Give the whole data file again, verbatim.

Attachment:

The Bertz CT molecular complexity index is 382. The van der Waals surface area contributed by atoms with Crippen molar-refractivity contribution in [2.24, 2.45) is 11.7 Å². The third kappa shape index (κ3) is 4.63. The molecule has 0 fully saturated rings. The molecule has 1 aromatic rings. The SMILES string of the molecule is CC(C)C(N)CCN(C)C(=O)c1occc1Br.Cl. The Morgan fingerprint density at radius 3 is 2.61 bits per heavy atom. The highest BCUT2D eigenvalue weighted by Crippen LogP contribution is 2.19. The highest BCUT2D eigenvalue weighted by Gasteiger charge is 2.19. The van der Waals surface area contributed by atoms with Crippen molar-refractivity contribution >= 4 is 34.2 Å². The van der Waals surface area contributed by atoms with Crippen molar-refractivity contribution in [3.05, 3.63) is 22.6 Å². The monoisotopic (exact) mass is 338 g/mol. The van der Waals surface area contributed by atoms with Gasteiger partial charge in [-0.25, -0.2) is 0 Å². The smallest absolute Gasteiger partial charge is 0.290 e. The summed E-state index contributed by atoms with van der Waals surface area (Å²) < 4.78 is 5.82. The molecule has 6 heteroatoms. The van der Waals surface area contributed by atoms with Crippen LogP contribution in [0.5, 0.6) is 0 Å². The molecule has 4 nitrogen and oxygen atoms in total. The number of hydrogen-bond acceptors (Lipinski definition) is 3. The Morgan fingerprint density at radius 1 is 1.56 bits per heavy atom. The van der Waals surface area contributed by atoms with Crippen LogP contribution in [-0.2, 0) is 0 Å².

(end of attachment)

The Bertz CT molecular complexity index is 382. The van der Waals surface area contributed by atoms with Crippen molar-refractivity contribution in [2.24, 2.45) is 11.7 Å². The third kappa shape index (κ3) is 4.63. The molecule has 0 fully saturated rings. The molecule has 1 aromatic rings. The SMILES string of the molecule is CC(C)C(N)CCN(C)C(=O)c1occc1Br.Cl. The Morgan fingerprint density at radius 3 is 2.61 bits per heavy atom. The highest BCUT2D eigenvalue weighted by Crippen LogP contribution is 2.19. The highest BCUT2D eigenvalue weighted by Gasteiger charge is 2.19. The van der Waals surface area contributed by atoms with Crippen molar-refractivity contribution >= 4 is 34.2 Å². The van der Waals surface area contributed by atoms with Crippen molar-refractivity contribution in [3.05, 3.63) is 22.6 Å². The monoisotopic (exact) mass is 338 g/mol. The van der Waals surface area contributed by atoms with Gasteiger partial charge in [-0.25, -0.2) is 0 Å². The smallest absolute Gasteiger partial charge is 0.290 e. The summed E-state index contributed by atoms with van der Waals surface area (Å²) < 4.78 is 5.82. The molecule has 6 heteroatoms. The van der Waals surface area contributed by atoms with Crippen LogP contribution in [0.5, 0.6) is 0 Å². The molecule has 4 nitrogen and oxygen atoms in total. The number of hydrogen-bond acceptors (Lipinski definition) is 3. The Morgan fingerprint density at radius 1 is 1.56 bits per heavy atom. The van der Waals surface area contributed by atoms with Crippen LogP contribution in [-0.2, 0) is 0 Å².